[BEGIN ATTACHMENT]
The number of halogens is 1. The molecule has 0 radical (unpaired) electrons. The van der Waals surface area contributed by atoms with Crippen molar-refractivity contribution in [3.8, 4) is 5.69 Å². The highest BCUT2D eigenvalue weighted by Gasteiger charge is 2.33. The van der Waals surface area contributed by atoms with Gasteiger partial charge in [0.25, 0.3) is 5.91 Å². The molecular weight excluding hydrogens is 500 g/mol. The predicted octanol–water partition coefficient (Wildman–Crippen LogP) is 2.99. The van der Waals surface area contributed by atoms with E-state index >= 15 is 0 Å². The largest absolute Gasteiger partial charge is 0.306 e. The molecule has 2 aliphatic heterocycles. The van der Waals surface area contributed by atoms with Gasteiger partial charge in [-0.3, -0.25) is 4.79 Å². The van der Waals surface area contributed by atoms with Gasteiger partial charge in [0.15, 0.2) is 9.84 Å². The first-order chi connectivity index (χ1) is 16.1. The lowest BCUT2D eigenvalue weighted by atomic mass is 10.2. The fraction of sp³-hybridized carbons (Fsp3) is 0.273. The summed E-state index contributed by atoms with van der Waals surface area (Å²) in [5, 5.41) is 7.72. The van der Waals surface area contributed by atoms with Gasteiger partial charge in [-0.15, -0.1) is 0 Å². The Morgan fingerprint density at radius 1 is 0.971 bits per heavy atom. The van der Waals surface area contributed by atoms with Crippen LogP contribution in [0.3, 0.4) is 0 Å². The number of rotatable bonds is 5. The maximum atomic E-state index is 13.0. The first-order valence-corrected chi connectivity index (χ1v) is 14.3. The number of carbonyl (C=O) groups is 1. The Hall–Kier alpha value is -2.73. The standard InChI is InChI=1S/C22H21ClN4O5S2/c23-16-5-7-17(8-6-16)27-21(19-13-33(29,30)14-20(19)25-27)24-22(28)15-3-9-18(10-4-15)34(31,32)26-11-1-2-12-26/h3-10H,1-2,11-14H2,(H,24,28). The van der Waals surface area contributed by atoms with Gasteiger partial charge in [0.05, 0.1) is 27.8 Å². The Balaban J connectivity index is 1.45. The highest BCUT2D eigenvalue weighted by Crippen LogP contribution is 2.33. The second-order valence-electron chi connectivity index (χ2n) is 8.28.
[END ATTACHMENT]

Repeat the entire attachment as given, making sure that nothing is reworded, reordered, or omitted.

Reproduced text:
The number of halogens is 1. The molecule has 0 radical (unpaired) electrons. The van der Waals surface area contributed by atoms with Crippen molar-refractivity contribution in [3.8, 4) is 5.69 Å². The highest BCUT2D eigenvalue weighted by Gasteiger charge is 2.33. The van der Waals surface area contributed by atoms with Gasteiger partial charge in [0.25, 0.3) is 5.91 Å². The molecular weight excluding hydrogens is 500 g/mol. The predicted octanol–water partition coefficient (Wildman–Crippen LogP) is 2.99. The van der Waals surface area contributed by atoms with E-state index >= 15 is 0 Å². The largest absolute Gasteiger partial charge is 0.306 e. The molecule has 2 aliphatic heterocycles. The van der Waals surface area contributed by atoms with Gasteiger partial charge in [-0.3, -0.25) is 4.79 Å². The van der Waals surface area contributed by atoms with Gasteiger partial charge in [0.15, 0.2) is 9.84 Å². The first-order chi connectivity index (χ1) is 16.1. The lowest BCUT2D eigenvalue weighted by atomic mass is 10.2. The fraction of sp³-hybridized carbons (Fsp3) is 0.273. The summed E-state index contributed by atoms with van der Waals surface area (Å²) in [5, 5.41) is 7.72. The van der Waals surface area contributed by atoms with Gasteiger partial charge in [-0.15, -0.1) is 0 Å². The Morgan fingerprint density at radius 1 is 0.971 bits per heavy atom. The van der Waals surface area contributed by atoms with Crippen LogP contribution in [0.3, 0.4) is 0 Å². The number of rotatable bonds is 5. The maximum atomic E-state index is 13.0. The first-order valence-corrected chi connectivity index (χ1v) is 14.3. The number of carbonyl (C=O) groups is 1. The Hall–Kier alpha value is -2.73. The standard InChI is InChI=1S/C22H21ClN4O5S2/c23-16-5-7-17(8-6-16)27-21(19-13-33(29,30)14-20(19)25-27)24-22(28)15-3-9-18(10-4-15)34(31,32)26-11-1-2-12-26/h3-10H,1-2,11-14H2,(H,24,28). The van der Waals surface area contributed by atoms with Gasteiger partial charge in [0.05, 0.1) is 27.8 Å². The Balaban J connectivity index is 1.45. The highest BCUT2D eigenvalue weighted by Crippen LogP contribution is 2.33. The second-order valence-electron chi connectivity index (χ2n) is 8.28.